WASHINGTON, Aug. 29, 2005—Agriculture Deputy Secretary Chuck Conner today welcomed 36 agricultural research scientists and policymakers from eight developing countries in Africa, Asia, Eastern Europe and Latin America to the United States for training under the Norman E. Borlaug International Agricultural Science and Technology Fellows Program.
"The cornerstone of this program is the opportunity it provides promising young scientists from developing countries to work closely with agricultural scientists," said Conner. "These fellows are already having a positive effect in developing countries through the cutting-edge research they are enabled to conduct. This is advancing their country’s agricultural sectors, leading to closer collaboration and commercial ties between the United States and their countries."
The 36 Borlaug Fellows from Bangladesh, Bulgaria, Cameroon, Costa Rica, Honduras, Morocco, Panama and Serbia–Montenegro will receive at least four-to-six weeks of training at one of the following universities or research centers: Colorado State University, Cornell University, Iowa State University, Michigan State University, Purdue University, Texas A&M University, University of Kentucky, University of Minnesota, University of Texas at Austin or the USDA–Agricultural Research Service Systematic Botany and Mycology Lab in Beltsville, Md. They will learn new research techniques, gain access to fully equipped libraries and learn about public–private research partnerships.
"This program is providing a stepping stone to young scientists who are seeking to learn the latest agricultural research and scientific techniques," said Dr. Norman Borlaug. "The training they are receiving will help these individuals become scientific leaders in their countries, where their expertise will raise agricultural productivity, feed hungry people and stimulate economic growth. I am proud to have my name associated with such an honorable undertaking."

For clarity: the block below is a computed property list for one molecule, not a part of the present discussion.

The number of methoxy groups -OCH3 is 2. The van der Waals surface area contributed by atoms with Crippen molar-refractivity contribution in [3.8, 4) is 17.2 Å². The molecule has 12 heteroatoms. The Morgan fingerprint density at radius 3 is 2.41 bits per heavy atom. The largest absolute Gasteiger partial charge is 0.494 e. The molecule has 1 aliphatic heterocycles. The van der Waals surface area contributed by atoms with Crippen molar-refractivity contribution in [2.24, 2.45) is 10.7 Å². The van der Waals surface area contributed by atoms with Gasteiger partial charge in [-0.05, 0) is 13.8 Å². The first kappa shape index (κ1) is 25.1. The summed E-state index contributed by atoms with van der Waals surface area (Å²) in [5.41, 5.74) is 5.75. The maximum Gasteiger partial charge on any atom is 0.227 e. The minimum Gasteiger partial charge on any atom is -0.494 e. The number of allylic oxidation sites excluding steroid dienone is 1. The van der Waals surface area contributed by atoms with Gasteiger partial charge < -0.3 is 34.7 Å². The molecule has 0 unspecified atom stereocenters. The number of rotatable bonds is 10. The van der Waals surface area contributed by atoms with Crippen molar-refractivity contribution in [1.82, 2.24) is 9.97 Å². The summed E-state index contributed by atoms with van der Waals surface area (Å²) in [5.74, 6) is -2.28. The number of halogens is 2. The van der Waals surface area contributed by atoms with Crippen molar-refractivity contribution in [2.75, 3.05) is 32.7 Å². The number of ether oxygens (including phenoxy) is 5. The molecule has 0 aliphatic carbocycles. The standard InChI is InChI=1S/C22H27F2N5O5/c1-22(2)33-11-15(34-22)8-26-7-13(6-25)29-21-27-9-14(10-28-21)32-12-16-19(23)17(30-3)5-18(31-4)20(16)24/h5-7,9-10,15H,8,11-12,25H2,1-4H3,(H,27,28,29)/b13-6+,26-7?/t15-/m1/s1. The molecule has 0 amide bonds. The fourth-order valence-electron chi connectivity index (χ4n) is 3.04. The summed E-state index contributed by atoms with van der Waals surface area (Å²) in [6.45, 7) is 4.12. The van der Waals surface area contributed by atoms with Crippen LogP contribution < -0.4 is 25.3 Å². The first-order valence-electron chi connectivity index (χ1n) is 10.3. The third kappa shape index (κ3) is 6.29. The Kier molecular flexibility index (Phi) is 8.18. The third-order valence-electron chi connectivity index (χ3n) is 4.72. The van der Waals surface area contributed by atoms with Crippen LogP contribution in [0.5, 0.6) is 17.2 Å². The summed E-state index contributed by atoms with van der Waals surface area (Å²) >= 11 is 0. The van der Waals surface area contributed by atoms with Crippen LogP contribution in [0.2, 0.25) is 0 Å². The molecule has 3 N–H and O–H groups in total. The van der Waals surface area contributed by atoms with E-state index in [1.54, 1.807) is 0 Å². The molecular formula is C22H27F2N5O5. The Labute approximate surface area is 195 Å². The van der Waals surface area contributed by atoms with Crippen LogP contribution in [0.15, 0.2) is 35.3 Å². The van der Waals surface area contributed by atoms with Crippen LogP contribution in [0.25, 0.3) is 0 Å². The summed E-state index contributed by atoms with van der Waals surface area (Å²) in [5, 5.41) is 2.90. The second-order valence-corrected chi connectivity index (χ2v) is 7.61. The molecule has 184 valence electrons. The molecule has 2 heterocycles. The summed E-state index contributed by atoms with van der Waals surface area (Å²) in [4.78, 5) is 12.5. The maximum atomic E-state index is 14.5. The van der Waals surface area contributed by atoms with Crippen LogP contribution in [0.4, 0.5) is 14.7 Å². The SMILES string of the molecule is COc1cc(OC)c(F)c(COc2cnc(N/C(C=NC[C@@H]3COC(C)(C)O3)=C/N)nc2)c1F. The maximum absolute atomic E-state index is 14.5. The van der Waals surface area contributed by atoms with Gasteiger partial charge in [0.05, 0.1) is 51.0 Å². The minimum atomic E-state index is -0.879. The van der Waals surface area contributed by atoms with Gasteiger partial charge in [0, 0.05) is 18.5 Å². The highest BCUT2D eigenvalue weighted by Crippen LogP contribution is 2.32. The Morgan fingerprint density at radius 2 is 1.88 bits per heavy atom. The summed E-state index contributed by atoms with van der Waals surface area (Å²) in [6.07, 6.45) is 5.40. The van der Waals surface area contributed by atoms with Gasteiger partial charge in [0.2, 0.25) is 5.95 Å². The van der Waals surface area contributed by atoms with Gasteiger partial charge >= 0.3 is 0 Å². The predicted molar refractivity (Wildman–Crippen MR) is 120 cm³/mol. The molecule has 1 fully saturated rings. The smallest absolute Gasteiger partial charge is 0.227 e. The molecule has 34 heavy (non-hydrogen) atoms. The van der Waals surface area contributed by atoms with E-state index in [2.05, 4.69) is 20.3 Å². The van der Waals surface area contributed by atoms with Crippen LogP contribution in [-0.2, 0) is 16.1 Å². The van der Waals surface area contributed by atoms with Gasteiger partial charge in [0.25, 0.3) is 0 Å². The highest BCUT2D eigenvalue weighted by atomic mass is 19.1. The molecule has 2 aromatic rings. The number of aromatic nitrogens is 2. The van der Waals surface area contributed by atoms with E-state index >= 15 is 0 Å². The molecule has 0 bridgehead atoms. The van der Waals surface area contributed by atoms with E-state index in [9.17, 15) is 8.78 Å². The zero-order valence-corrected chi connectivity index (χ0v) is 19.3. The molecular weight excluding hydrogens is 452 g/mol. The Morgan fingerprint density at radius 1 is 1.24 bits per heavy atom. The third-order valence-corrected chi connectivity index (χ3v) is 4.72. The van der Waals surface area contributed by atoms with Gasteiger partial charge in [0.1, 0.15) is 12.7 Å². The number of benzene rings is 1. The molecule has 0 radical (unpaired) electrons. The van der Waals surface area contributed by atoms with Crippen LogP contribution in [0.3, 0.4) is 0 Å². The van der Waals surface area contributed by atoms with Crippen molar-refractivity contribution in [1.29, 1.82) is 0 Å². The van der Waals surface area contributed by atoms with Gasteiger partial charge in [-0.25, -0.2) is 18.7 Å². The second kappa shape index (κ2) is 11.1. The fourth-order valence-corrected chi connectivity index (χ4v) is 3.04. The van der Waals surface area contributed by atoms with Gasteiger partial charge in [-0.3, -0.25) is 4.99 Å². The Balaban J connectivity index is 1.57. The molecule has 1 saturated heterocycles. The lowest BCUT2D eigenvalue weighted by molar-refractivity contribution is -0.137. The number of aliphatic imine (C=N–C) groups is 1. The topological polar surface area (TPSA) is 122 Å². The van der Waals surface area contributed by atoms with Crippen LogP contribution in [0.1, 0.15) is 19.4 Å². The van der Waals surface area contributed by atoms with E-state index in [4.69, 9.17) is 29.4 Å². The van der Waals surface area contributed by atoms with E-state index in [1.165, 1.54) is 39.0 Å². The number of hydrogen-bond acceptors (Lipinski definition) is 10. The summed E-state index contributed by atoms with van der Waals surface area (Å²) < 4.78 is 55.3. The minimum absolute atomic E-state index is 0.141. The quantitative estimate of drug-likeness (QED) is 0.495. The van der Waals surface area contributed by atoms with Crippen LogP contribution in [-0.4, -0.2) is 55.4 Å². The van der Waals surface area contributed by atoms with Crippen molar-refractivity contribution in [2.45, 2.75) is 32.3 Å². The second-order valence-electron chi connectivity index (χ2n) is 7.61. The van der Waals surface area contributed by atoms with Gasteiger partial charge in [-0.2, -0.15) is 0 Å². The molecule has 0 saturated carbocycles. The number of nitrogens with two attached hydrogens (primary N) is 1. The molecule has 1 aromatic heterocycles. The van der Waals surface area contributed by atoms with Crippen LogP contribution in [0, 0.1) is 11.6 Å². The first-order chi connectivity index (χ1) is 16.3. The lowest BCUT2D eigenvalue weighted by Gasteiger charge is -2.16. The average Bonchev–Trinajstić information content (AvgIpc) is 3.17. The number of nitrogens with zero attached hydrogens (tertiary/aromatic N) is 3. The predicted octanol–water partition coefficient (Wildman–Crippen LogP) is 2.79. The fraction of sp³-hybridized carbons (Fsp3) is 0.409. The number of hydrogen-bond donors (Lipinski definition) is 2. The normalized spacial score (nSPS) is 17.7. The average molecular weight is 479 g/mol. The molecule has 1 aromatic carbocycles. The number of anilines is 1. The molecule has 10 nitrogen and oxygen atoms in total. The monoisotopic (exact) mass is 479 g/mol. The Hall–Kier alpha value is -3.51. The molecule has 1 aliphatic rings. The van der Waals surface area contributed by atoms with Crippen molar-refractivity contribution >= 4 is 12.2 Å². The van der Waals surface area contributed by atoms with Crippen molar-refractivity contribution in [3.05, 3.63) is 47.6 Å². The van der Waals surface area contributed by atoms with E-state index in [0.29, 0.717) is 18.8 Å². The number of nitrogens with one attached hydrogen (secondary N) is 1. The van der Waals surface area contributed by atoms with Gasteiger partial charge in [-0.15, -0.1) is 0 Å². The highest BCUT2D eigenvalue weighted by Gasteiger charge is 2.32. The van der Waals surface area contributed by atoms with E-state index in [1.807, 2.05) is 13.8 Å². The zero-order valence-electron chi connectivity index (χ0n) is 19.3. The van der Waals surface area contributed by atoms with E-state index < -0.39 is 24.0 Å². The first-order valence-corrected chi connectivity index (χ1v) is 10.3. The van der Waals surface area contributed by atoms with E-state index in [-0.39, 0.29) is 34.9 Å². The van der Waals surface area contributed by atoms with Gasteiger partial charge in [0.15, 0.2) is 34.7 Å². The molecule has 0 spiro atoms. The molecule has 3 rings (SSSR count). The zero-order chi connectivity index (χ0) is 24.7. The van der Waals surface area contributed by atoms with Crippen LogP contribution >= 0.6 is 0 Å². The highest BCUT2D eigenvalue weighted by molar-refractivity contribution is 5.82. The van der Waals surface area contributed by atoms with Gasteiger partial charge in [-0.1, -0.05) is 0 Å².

During its first year of operation, the 2004–2005 academic year, the Borlaug Fellowship Program trained 54 Fellows from seven countries, surpassing the original goal of selecting and funding 20 Fellows. The U.S. Department of State and the U.S. Agency for International Development (USAID) have provided additional funding this year, enabling USDA to train more Fellows.
Some of the accomplishments achieved from last year's training include: Two Borlaug Fellows from Serbia–Montenegro received competitive grants from their government to work on special technology to breed drought-tolerant varieties of corn.
A Borlaug Fellow from Bulgaria received additional funding from Cornell University to continue collaborative research with his U.S. mentor on isolating the bacterium responsible for crown gall disease, which affects the productivity of grapevines.
Borlaug Fellow from Romania secured a grant from the U.S. Agency for International Development to procure U.S. laboratory equipment and establish an extension service at his university where he is helping to train farmers in state-of-the-art embryo transfer technologies.
The Borlaug Fellowship Program helps developing countries strengthen sustainable agricultural practices by providing short-term scientific training and collaborative research opportunities to visiting researchers, policymakers and university faculty while they work with a mentor. The program targets developing countries and places participants at land-grant universities and 1890's colleges, government agencies, international research centers and other nonprofit institutions and private companies.
The Borlaug Fellowship Program was launched in March 2004 in honor of Dr. Norman E. Borlaug, who has often been hailed as the father of the Green Revolution. In 1970, Dr. Borlaug won the Nobel Peace Prize for his success in developing high-yielding wheat varieties and reversing severe food shortages that haunted India and Pakistan in the 1960's. Credited with saving millions of lives, his work virtually eliminated recurring famines in South Asia and helped global food production outpace population growth.
The program is open to participants worldwide, but focuses on African, Asian, Eastern European and Latin American nations. The program is administered by USDA's Foreign Agricultural Service in cooperation with USAID and the U.S. Department of State.
For more information about the Borlaug Fellowship Program, go to http://www.fas.usda.gov/icd/borlaug/borlaug.htm
USDA Release No. 0333.05
FAS PR 0134-05
USDA Contact: Ed Loyd (202) 720-4623
FAS Contact: John Rice (202) 720-9445